Calling the Coliseum 

I can't help it: I'm hoping for a Mid-South Coliseum miracle.

The 42-year-old Coliseum is slated to close at the end of October. Though it hosts about 70 days of events a year -- including jury duty summons, graduations, Crunkfests, and the Shrine Circus -- the Coliseum is $1 million in the hole. It's expected to lose another $400,000 this year, and with county

government not helping with operating costs, the city has said it's time to leave the building.

It just seems a shame. The 12,000-seat Coliseum may be a little worse for the wear, but as far as sight and sound go, it's still a good little venue. But, as Councilman Rickey Peete said at a capital budget hearing earlier this week: "It's going through the system, but it all boils down to money."

And it's unclear how much money it would boil down to.

City architect Mel Scheuerman estimates that it would cost $3 million to $5 million to make the Coliseum compliant with the Americans with Disabilities Act (ADA).

"It's a great venue because of the split seating," says Scheuerman. "It's easy to get into if you're not mobility-impaired. It's easy to get people out when the event is over. But to renovate it to comply with the ADA, it's going to be a nightmare."

Plus, that money doesn't begin to cover the costs of overhauling the Coliseum so it can compete with the DeSoto Civic Center in Southaven, the facility that the Memphis RiverKings hockey team moved into after leaving the Coliseum in 1999. There's been talk of luring the 'Kings back home, but one of the reasons they left six years ago was because the Coliseum was not well-suited to their needs.

Without knowing what the building will ultimately be used for, it's difficult to say how much renovations will cost.

"We need to figure out what we are trying to accomplish," says Scheuerman. "What niche do we want the Coliseum to fill? Once we define the niche, we can define the parameters of the building."

In December of last year, a private company was interested in buying the Coliseum and keeping it as an entertainment venue. The group later backed out, citing $21 million in renovation costs. It is perhaps the last, best estimate. Scheuerman says he simply cannot give a confident estimate without knowing what upgrades the building will need.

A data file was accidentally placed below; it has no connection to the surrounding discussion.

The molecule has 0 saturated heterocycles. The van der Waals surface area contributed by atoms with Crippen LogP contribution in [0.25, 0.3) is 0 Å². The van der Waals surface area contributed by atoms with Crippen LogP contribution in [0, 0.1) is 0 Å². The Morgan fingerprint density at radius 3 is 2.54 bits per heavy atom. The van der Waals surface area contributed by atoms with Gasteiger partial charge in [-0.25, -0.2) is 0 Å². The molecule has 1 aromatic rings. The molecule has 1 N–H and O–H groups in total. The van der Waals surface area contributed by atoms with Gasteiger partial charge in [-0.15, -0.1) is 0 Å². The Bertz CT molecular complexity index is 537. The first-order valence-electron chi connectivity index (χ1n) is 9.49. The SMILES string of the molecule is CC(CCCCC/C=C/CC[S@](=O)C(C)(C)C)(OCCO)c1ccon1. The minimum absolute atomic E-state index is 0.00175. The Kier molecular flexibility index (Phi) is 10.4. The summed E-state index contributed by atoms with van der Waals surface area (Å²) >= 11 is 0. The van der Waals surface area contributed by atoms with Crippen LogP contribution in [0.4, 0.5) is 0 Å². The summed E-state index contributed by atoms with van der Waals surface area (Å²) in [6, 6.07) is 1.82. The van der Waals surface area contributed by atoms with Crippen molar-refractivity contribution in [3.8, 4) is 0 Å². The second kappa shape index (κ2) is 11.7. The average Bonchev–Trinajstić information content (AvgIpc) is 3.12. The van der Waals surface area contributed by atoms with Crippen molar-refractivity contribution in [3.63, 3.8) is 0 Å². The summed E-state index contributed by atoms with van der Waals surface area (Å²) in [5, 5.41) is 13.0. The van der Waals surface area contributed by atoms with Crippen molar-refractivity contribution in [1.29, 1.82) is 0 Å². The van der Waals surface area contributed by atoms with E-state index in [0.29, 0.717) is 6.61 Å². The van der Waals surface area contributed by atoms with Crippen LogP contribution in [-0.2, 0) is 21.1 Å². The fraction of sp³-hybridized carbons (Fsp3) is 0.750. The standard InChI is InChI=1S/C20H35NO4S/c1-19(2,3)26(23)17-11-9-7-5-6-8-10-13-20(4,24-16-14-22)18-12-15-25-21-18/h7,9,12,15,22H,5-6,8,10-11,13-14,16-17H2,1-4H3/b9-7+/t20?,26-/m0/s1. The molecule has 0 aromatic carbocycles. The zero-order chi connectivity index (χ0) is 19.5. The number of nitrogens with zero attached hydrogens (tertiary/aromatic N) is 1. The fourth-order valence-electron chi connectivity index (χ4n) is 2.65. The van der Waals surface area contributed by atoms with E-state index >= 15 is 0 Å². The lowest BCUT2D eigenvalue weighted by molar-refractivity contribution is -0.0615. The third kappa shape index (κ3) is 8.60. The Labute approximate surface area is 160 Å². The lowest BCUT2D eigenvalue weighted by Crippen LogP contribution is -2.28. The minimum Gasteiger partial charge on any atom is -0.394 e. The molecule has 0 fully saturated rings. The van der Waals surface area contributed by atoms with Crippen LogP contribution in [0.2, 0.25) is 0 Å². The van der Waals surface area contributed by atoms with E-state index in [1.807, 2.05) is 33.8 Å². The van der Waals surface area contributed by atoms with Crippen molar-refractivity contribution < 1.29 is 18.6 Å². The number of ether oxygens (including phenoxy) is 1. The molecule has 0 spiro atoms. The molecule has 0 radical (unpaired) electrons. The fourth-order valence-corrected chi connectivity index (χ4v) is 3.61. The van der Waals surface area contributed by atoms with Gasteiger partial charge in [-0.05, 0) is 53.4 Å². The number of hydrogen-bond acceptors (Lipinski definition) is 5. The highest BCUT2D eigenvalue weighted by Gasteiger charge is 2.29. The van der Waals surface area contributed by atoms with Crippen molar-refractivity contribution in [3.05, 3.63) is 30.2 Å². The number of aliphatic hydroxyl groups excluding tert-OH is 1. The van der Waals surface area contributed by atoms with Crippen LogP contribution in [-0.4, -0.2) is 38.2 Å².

"The concessions are old," says Scheuerman. "In the past 10 to 15 years, concession stands have changed a lot. It used to be you got popcorn, a hot dog, and a coke, and life was good. Now some places serve sushi."

One such place is the FedExForum, which not only has state-of-the-art everything, but because of the infamous "no compete" clause, has a lock on Memphis events.

Despite the 21 million reasons to close it, I'd like to see the Coliseum remain open. Some would argue that the Coliseum should be kept open because it has a history -- performances by the Beatles, Elvis, Kanye, and the Tigers, to name a few -- but I'd like to think it has a future.

The Coliseum doesn't have to lure the same acts that slither into the casinos or the names that sell out the Forum. In addition to the RiverKings idea, there has been chatter about re-opening the ice for youth hockey.

With the Pyramid becoming a Bass Pro Shops, there seems to be a need for a venue of the Coliseum's shape and size. In fact, the city school system is drafting a letter to that effect, to be sent to the city administration. During budget meetings with members of the City Council, school officials said that most of their high school graduations occur in the Pyramid or the Coliseum, and that the Cannon Center is generally too small.

By the time you read this, the Coliseum may be little more than a memory. The council is expected to talk about keeping the venue during budget discussions this week, and some members are open to the idea.

"To me, it's a no-brainer because of its size and location," says Councilman Myron Lowery. "There is a dramatic need in the community for a venue of this size. ... Let's think about keeping it open instead of sending events and dollars down to DeSoto."

He's not the only one. Perhaps looking for a miracle herself, council member Carol Chumney recently asked if the Salvation Army's Kroc Center -- a $24 million, 103,000-square-foot facility planned for the Fairgrounds -- could renovate and operate the Coliseum as an ice-skating rink. Unfortunately, the Kroc Center funding can only be used for new construction.

Still, I'd wager there are other ideas out there. I personally know of some ladies who would love to use the Coliseum for flat-track roller derby.

But I can't see any of it happening without divine intervention.

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